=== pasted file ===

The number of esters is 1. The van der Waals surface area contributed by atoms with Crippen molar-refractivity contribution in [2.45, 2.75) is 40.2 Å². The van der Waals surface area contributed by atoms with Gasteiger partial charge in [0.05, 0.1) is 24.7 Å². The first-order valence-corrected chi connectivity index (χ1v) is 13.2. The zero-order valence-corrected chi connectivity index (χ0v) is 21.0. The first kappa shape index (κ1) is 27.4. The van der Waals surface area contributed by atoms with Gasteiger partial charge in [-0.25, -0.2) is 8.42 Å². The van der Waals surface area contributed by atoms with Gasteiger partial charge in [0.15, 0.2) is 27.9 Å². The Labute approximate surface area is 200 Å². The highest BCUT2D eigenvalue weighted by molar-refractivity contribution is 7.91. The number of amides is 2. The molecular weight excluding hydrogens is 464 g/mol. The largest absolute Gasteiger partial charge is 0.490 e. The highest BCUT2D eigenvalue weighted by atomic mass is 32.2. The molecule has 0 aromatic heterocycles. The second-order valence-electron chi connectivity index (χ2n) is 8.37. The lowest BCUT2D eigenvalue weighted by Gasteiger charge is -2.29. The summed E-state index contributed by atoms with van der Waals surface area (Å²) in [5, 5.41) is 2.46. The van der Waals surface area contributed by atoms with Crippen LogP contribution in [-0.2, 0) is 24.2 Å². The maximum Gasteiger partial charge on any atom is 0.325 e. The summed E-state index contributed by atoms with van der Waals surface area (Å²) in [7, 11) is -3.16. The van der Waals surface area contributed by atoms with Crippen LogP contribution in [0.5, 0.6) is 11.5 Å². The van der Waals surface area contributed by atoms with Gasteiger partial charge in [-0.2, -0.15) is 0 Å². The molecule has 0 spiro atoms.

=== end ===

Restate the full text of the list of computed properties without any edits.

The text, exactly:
The number of esters is 1. The van der Waals surface area contributed by atoms with Crippen molar-refractivity contribution in [2.45, 2.75) is 40.2 Å². The van der Waals surface area contributed by atoms with Gasteiger partial charge in [0.05, 0.1) is 24.7 Å². The first-order valence-corrected chi connectivity index (χ1v) is 13.2. The zero-order valence-corrected chi connectivity index (χ0v) is 21.0. The first kappa shape index (κ1) is 27.4. The van der Waals surface area contributed by atoms with Gasteiger partial charge in [-0.25, -0.2) is 8.42 Å². The van der Waals surface area contributed by atoms with Gasteiger partial charge in [0.15, 0.2) is 27.9 Å². The Labute approximate surface area is 200 Å². The highest BCUT2D eigenvalue weighted by molar-refractivity contribution is 7.91. The number of amides is 2. The molecular weight excluding hydrogens is 464 g/mol. The largest absolute Gasteiger partial charge is 0.490 e. The highest BCUT2D eigenvalue weighted by atomic mass is 32.2. The molecule has 0 aromatic heterocycles. The second-order valence-electron chi connectivity index (χ2n) is 8.37. The lowest BCUT2D eigenvalue weighted by Gasteiger charge is -2.29. The summed E-state index contributed by atoms with van der Waals surface area (Å²) in [5, 5.41) is 2.46. The van der Waals surface area contributed by atoms with Crippen LogP contribution in [-0.2, 0) is 24.2 Å². The maximum Gasteiger partial charge on any atom is 0.325 e. The summed E-state index contributed by atoms with van der Waals surface area (Å²) in [7, 11) is -3.16. The van der Waals surface area contributed by atoms with Crippen LogP contribution in [0.5, 0.6) is 11.5 Å². The van der Waals surface area contributed by atoms with Gasteiger partial charge in [-0.2, -0.15) is 0 Å². The molecule has 0 spiro atoms.